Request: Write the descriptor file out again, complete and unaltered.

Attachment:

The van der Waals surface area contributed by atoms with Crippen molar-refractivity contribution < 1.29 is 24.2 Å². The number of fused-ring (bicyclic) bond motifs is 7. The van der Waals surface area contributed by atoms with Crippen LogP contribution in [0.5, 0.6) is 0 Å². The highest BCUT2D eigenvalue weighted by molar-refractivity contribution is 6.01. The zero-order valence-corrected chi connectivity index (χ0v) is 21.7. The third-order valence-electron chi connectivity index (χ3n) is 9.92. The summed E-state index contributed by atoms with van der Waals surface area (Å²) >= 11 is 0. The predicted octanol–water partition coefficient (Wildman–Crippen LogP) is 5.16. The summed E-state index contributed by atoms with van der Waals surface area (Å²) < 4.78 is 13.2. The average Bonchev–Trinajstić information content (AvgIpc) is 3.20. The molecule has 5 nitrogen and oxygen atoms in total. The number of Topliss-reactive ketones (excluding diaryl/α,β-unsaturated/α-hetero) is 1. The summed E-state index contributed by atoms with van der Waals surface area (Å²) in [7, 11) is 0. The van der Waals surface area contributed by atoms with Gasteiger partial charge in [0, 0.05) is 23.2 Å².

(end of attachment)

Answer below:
The van der Waals surface area contributed by atoms with Crippen molar-refractivity contribution < 1.29 is 24.2 Å². The number of fused-ring (bicyclic) bond motifs is 7. The van der Waals surface area contributed by atoms with Crippen LogP contribution in [0.5, 0.6) is 0 Å². The highest BCUT2D eigenvalue weighted by molar-refractivity contribution is 6.01. The zero-order valence-corrected chi connectivity index (χ0v) is 21.7. The third-order valence-electron chi connectivity index (χ3n) is 9.92. The summed E-state index contributed by atoms with van der Waals surface area (Å²) >= 11 is 0. The predicted octanol–water partition coefficient (Wildman–Crippen LogP) is 5.16. The summed E-state index contributed by atoms with van der Waals surface area (Å²) < 4.78 is 13.2. The average Bonchev–Trinajstić information content (AvgIpc) is 3.20. The molecule has 5 nitrogen and oxygen atoms in total. The number of Topliss-reactive ketones (excluding diaryl/α,β-unsaturated/α-hetero) is 1. The summed E-state index contributed by atoms with van der Waals surface area (Å²) in [7, 11) is 0. The van der Waals surface area contributed by atoms with Gasteiger partial charge in [0, 0.05) is 23.2 Å².